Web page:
Few regions in Europe are deeper steeped in mythology than the Caucasus, and few have drawn more interest by botanists and anthropologists alike. It would indeed be impossible to define the Caucasus with any one singular term, given the historic, cultural, economic, religious and ethnical diversity of the region.
The Greater and Lesser Caucasus ranges form one of the most important biodiversity hotspots, and also a cradle for human plant use, where human agricultural activities date back at least 6000 years, with an astounding human diversity. The Greek historian Herodotus wrote in the 5th century BCE that “Many and all manner of nations dwell in the Caucasus,” and Strabo, at the beginning of the first century CE reported of 70 “tribes” in the region, each of which had its own language. The Roman chronicler Pliny the Elder wrote that the Romans needed 130 interpreters to do business in the Caucasus. The Armenian and Kartvelian (to which Georgian belongs) language families are among the oldest in the world.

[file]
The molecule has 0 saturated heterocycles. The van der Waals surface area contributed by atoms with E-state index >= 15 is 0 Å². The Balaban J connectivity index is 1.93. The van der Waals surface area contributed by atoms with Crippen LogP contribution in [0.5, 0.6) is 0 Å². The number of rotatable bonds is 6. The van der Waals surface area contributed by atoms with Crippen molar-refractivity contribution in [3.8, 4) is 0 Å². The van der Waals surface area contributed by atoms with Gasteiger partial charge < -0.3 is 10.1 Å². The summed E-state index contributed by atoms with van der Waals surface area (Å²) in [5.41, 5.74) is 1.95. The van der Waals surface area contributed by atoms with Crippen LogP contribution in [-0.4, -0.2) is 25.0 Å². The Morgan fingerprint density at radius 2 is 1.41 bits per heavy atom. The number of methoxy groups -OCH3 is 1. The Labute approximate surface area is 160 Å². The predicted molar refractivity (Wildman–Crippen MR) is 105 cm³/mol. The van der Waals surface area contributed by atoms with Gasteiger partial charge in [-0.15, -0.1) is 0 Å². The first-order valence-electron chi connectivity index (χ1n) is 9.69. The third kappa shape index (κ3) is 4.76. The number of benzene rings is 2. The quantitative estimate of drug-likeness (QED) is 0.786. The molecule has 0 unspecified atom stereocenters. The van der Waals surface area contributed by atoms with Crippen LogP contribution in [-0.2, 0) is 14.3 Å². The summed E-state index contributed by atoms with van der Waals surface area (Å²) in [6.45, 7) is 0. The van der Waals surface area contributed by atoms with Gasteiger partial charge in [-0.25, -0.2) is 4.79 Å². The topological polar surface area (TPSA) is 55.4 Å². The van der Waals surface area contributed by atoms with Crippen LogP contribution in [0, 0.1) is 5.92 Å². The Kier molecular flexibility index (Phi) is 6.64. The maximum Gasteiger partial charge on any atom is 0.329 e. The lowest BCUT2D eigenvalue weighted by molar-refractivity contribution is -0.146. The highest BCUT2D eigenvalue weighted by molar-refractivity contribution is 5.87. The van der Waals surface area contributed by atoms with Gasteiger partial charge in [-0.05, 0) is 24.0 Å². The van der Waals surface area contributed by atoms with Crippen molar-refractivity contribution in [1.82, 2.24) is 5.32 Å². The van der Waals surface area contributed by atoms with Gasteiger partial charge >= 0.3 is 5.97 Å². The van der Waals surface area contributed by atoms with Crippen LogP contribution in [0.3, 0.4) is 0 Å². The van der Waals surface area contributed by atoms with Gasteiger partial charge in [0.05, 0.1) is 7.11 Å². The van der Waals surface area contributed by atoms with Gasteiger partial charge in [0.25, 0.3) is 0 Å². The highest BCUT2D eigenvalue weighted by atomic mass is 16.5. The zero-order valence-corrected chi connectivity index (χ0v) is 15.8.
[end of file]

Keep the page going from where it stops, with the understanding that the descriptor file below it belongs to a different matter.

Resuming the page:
This incredible diversity, and the importance of the region e.g. as transit area for the silk-road, reflects also in the use of plants, and while many species have shared used in different parts of the Caucasus, humans have also developed a wide range of distinct ways to use plant resources, be it for food, medicine, or utensils and tools.
The combination of a wide variety of ecosystems, fostering a huge botanical diversity, together with ancient plant use practice, and the breathtaking hospitality of its peoples, makes the Caucasus an ethnobotanists’ dream destination. While ethnobotanical research in the region was quite prominent in the earlier 20th century, little research in the field has been published from the region since the 1940s. Given the lack of recent publications on human plant use in the wider Caucasus, the present volume is a very timely compilation of the most important wild plant species used in Armenia, Azerbaijan and Sakartvelo (Republic of Georgia).